medize

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English[edit]

Alternative forms[edit]

Etymology[edit]

From the Ancient Greek verb Μηδίζω (Mēdízō, literally side with the Medes), corresponding to Mede +‎ -ize.

Verb[edit]

medize (third-person singular simple present medizes, present participle medizing, simple past and past participle medized)

  1. (intransitive, historical, of ancient Greeks) To side with the Persians; to be loyal to Persians rather than Greeks.
    • 1979, Hypomnemata: Untersuchungen zur Antike und ihrem Nachleben, Heft 55, Servants of the Gods: A Study in the Religion, History and Literature of Fifth-century Athens, page 74:
      It is sometimes said that in giving unfavourable or ambiguous responses to Athens, Delphi was medizing. But surely this view is wide of the mark. What could Delphi possibly hope to gain by siding with the Persians? If Delphi was in fact medizing, why did the Persians attempt to take it and to plunder its sanctuary? The truth is that Delphi's overriding aim was the preservation of traditional religion,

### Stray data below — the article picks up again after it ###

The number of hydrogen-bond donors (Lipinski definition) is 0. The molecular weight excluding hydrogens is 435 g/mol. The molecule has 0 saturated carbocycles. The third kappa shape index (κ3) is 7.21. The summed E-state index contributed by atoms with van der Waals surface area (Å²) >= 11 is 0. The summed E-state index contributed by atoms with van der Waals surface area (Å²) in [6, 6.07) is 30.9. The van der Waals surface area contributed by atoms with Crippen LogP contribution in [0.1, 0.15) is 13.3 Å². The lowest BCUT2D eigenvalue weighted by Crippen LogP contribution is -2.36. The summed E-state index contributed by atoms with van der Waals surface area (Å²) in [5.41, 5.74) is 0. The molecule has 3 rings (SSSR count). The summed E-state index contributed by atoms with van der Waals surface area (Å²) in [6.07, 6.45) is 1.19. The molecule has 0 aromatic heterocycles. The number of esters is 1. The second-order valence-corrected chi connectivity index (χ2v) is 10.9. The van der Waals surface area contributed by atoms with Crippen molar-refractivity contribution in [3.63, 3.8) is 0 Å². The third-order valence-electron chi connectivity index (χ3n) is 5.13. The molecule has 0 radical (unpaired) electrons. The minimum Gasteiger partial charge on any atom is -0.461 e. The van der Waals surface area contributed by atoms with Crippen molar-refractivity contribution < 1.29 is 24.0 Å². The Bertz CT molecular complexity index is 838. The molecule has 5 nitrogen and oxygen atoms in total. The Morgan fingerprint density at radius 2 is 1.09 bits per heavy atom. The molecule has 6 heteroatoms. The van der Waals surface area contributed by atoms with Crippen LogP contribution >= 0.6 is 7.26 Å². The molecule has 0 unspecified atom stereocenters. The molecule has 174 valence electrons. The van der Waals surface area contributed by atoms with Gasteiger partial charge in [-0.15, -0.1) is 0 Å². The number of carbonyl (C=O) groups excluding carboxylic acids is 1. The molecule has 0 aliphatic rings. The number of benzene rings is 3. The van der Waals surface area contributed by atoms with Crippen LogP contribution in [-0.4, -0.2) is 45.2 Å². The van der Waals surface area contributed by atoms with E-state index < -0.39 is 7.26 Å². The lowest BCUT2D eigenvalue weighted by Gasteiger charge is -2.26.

• 1983, John Van Antwerp Fine, The Ancient Greeks: A Critical History, page 327:
      There would also have been the problems of deciding in each particular case whether the medizing had been voluntary or done under duress, and within each community whether all had been guilty or only some dominant group.

Related terms[edit]